The Australian Dollar trended bullishly yesterday, thanks to a combination of strong domestic data and an improved outlook for the economy. Building approvals saw a strong 7% surge on the month after an upwardly revised – but still disastrous – 11.8% slump in November and foreign reserves climbed by over AU$6 billion. Additionally, the Department of Industry, Innovation and Science forecast that Australia’s energy and resource exports have increased 30% year-on-year during the 2016-17 fiscal year. The value of those exports would therefore be a record AU$204 billion, with the outlook for the 2017-18 year looking similar.
Australian retail sales figures for November are the most impactful domestic data release on the economic calendar today.
AUD/GBP stormed ahead yesterday, at one point registering gains of over 1.7%, thanks to the adverse reaction to comments Prime Minister Theresa May made over the weekend. The Prime Minister reiterated that controlling immigration was key to the government’s plans for the negotiations, while saying that she was not interested in keeping ‘bits’ of EU membership. Taken as a strong sign the UK is heading for a ‘Hard Brexit’, May’s comments allowed the Australian Dollar to Pound Sterling exchange rate to climb to an eight-and-a-half-week high.
British Retail Consortium sales statistics for December are unlikely to be enough to dissuade traders from going long on AUD/GBP today.
While the Euro weakened against the Australian Dollar and New Zealand Dollar, positive domestic data was elsewhere supporting the common currency higher. Despite a slower-than-expected pace of growth on the month, German industrial production figures for November impressed with a 2.2% annual print; better than the expected acceleration from 1.6% to 2.2%. German trade figures also impressed, with a leap in export growth from 0.5% to 3.9%, as well as a jump in the Eurozone Sentix investor confidence index for January rising from 10 to 18.2.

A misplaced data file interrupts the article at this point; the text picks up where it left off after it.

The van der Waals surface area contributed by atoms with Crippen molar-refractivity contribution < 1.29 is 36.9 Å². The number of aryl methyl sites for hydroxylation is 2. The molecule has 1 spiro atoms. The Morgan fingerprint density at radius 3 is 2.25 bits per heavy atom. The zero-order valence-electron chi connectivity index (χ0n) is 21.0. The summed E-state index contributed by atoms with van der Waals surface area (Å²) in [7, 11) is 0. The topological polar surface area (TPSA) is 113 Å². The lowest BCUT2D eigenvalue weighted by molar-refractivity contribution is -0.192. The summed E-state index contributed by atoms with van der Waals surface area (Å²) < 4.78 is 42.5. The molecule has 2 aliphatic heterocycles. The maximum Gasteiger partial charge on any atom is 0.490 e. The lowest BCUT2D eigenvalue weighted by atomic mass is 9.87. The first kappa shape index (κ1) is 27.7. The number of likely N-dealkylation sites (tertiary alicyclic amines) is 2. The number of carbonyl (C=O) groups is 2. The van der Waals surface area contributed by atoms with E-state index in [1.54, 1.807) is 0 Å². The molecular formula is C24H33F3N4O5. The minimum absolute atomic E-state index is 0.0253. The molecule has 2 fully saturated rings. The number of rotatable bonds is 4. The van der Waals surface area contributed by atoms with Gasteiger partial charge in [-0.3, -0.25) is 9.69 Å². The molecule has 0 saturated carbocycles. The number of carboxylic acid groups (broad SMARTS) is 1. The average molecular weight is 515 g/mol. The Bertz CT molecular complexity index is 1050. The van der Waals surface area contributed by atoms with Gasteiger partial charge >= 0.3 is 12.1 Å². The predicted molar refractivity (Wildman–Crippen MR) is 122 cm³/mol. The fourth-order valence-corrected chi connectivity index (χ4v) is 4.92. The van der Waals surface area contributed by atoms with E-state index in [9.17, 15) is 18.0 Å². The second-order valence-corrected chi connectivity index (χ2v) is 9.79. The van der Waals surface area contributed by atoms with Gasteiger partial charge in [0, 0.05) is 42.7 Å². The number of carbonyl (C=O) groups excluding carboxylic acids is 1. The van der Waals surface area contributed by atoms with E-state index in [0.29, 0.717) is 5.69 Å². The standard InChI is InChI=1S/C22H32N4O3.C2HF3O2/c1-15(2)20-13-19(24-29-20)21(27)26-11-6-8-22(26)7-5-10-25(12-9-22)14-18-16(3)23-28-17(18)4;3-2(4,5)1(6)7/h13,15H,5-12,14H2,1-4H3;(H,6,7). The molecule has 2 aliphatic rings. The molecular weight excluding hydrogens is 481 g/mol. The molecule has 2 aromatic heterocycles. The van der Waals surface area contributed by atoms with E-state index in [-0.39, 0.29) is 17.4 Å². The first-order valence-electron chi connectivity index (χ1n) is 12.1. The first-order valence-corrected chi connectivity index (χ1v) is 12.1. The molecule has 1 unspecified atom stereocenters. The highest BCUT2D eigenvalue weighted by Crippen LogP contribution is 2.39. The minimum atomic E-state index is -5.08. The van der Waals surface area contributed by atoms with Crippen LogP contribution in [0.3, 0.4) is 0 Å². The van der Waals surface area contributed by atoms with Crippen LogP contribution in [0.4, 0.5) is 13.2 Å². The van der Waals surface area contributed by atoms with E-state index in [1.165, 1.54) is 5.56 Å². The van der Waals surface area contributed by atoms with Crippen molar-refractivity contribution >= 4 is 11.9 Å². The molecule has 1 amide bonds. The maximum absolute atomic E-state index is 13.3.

There is no Eurozone data on the economic calendar in the near future.
A rudderless US Dollar yesterday managed to hang on to gains versus weaker currencies, while slumping versus the commodity-correlated Australian Dollar as risk-appetite heated up. A lack of any notable data left the ‘Greenback’ without momentum, having already struck a notable high of late on the back of a strong monetary policy outlook for this year.
US consumer credit data is the only medium-impact data on the calendar today.
Crude oil slumped yesterday, dragging the Canadian Dollar lower as WTI and Brent both registered losses of around -2.4% at the height of the sell-off. The bearish move came after Friday’s US oil rig count data showed a tenth consecutive weekly rise in the number of operational platforms, taking the number up to 529 and marking an eighth consecutive month of recovery. This sparked fears that the oil production cut agreed by OPEC member nations would be counterbalanced by an increase in production from US companies, leaving the world still facing a global oversupply of crude.
Early tomorrow morning will bring the latest Canadian building permits data, this time for November.
Yesterday’s warming risk market put the New Zealand Dollar in high demand, with the ‘Kiwi’ racking up bullish gains against all its peers, save for a slight edge above opening levels for NZD/AUD. The good news for Australia’s exports also gave the ‘Kiwi’ a boost – New Zealand also exports minerals, so traders were perhaps hoping that New Zealand forecasts may be revised upwards as well in the near-term.
There is no domestic data set for release today, but the December Chinese consumer price index figures could have a serious impact upon market risk appetite and therefore on the New Zealand Dollar.
January 10th 07.00 USD Consumer Credit (NOV) US$18.48
January 10th 11.01 GBP BRC Sales Like-For-Like (YoY) (DEC)
January 10th 11.30 AUD Retail Sales s.a. (MoM) (NOV) 0.4%
January 10th 12.30 CNY Consumer Price Index (YoY) (DEC) 2.3%
January 11th 00.30 CAD Building Permits (MoM) (NOV) -5.0%
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